The report highlights one electronic technique, called transcranial direct current stimulation, which involves using electrical pulses to interfere with the firing of neurons in the brain and has been shown to delay a person's ability to tell a lie.

Drugs could also be used to enhance the performance of military personnel. There is already anecdotal evidence of troops using the narcolepsy drug modafinil, and ritalin, which is prescribed for attention deficit disorder, to boost their performance. Future drugs, developed to boost the cognitive faculties of people with dementia, are likely to be used in a similar way, the report adds.

Greater understanding of the brain's workings is also expected to usher in new devices that link directly to the brain, either to allow operators to control machinery with their minds, such as flying unmanned reconnaissance drones, or to boost their natural senses.

For example, video from a person's glasses, or audio recorded from a headset, could be processed by a computer to help search for relevant information. "Experiments indicate that the advantages of these devices are such that human operators will be greatly enhanced for things like photo reconnaissance and so on," Kit Green, who chaired the report committee, said.

The report warns that while the US and other western nations might now consider themselves at the forefront of neuroscience, that is likely to change as other countries ramp up their computing capabilities. Unless security services can monitor progress internationally, they risk "major, even catastrophic, intelligence failures in the years ahead", the report warns.

"In the intelligence community, there is an extremely small number of people who understand the science and without that it's going to be impossible to predict surprises. This is a black hole that needs to be filled with light," Green told the Guardian.

The technologies will one day have applications in counter-terrorism and crime-fighting. The report says brain imaging will not improve sufficiently in the next 20 years to read peoples' intentions from afar and spot criminals before they act, but it might be good enough to help identify people at a checkpoint or counter who are afraid or anxious.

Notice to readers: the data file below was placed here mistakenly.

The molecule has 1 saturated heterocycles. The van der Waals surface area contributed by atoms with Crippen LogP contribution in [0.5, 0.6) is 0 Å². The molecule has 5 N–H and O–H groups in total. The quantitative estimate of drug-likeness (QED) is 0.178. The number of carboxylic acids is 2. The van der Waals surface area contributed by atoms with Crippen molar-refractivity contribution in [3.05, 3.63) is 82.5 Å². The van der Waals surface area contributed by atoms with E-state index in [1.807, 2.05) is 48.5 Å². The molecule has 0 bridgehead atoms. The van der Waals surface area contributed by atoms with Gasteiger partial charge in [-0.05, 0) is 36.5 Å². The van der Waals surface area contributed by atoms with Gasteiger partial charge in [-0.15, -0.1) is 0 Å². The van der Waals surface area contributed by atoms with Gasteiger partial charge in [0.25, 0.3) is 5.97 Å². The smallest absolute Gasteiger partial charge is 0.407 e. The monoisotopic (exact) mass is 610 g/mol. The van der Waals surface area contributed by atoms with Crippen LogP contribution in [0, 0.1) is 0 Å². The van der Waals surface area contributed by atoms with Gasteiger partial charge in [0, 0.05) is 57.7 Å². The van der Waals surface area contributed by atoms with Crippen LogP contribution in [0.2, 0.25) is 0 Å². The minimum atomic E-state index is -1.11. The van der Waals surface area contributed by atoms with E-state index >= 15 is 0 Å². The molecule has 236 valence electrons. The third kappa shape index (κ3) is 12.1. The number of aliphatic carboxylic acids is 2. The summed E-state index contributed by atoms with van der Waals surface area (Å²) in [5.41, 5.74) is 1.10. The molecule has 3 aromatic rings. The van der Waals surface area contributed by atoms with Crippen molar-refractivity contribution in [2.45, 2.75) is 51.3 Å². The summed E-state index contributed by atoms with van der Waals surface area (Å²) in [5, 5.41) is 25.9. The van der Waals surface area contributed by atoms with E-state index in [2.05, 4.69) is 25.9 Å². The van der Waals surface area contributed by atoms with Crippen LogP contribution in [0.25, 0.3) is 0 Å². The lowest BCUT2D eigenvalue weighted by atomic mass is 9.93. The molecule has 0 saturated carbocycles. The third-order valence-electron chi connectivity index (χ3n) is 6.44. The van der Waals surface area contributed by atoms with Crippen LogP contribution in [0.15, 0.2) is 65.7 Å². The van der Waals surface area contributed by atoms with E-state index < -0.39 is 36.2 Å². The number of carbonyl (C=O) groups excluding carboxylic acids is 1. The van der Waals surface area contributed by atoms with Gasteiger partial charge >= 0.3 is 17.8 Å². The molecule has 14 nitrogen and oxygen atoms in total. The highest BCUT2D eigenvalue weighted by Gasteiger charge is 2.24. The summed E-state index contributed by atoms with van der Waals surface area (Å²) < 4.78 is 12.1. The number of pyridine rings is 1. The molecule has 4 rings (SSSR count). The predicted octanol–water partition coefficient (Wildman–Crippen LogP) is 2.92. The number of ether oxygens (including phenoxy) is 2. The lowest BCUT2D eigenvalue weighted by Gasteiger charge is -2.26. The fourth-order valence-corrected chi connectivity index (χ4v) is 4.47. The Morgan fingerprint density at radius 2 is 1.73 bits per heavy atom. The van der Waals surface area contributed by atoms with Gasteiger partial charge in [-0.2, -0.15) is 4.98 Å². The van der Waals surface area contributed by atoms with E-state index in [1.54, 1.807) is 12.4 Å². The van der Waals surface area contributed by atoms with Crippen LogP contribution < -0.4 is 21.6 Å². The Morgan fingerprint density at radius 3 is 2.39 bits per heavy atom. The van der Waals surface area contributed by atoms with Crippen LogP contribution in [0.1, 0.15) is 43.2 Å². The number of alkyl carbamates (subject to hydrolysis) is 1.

"We're not going to be reading minds at a distance, but that doesn't mean we can't detect gross changes in anxiety or fear, and then subsequently talk to those individuals to see what's upsetting them," Green said.

The development of advanced surveillance techniques, such as cameras that can spot fearful expressions on people's faces, could lead to some inventive ways to fool them, the report adds, such as Botox injections to relax facial muscles.

Report: spies need to stay on top of neuroscience research

Intelligence gathering is neither straightforward nor foolproof. The intelligence community's abject failure when it came to the matter of Iraq and WMDs illustrates that point rather effectively, as does the failure to anticipate the Soviet invasion of Afghanistan, as well as the USSR's wild goose chase over Able Archer 83. When we think of the application of science to the intelligence gathering world, it's usually something like spy satellites or listening devices, but the US intelligence community needs to pay more heed to the world of the neurosciences, according to a new report from the National Research Council.

One of the major findings in "Emerging Cognitive Neuroscience and Related Technologies" is that the intelligence community should invest in research for detecting and measuring psychological states via neurophysiological markers. It's no secret that polygraphs are almost worthless. Their analysis is highly subjective, and it's fairly simple to fool them. But advances in neuroscience, specifically neuroimaging, mean that a lie detector that actually works is much closer to reality. It's fairly obvious why this would be of interest to the intelligence community, but it's just a single example of developments in the neurosciences that are of potential interest.

Other key findings include the need to stay up-to-date with the state of new pharmacological developments, along with other neuroimaging advances, the potential growth in computer modeling of cognition, and distributed human-machine systems. The NRC recommends that the intelligence community pay particular attention to developments overseas. Although not explicitly stated by name, the implication is that China and India, referred to obliquely as "countries where software research and development is relatively inexpensive and where there exists a sizable workforce with the appropriate education and skills" may be in a position to advance past the US into technological superiority.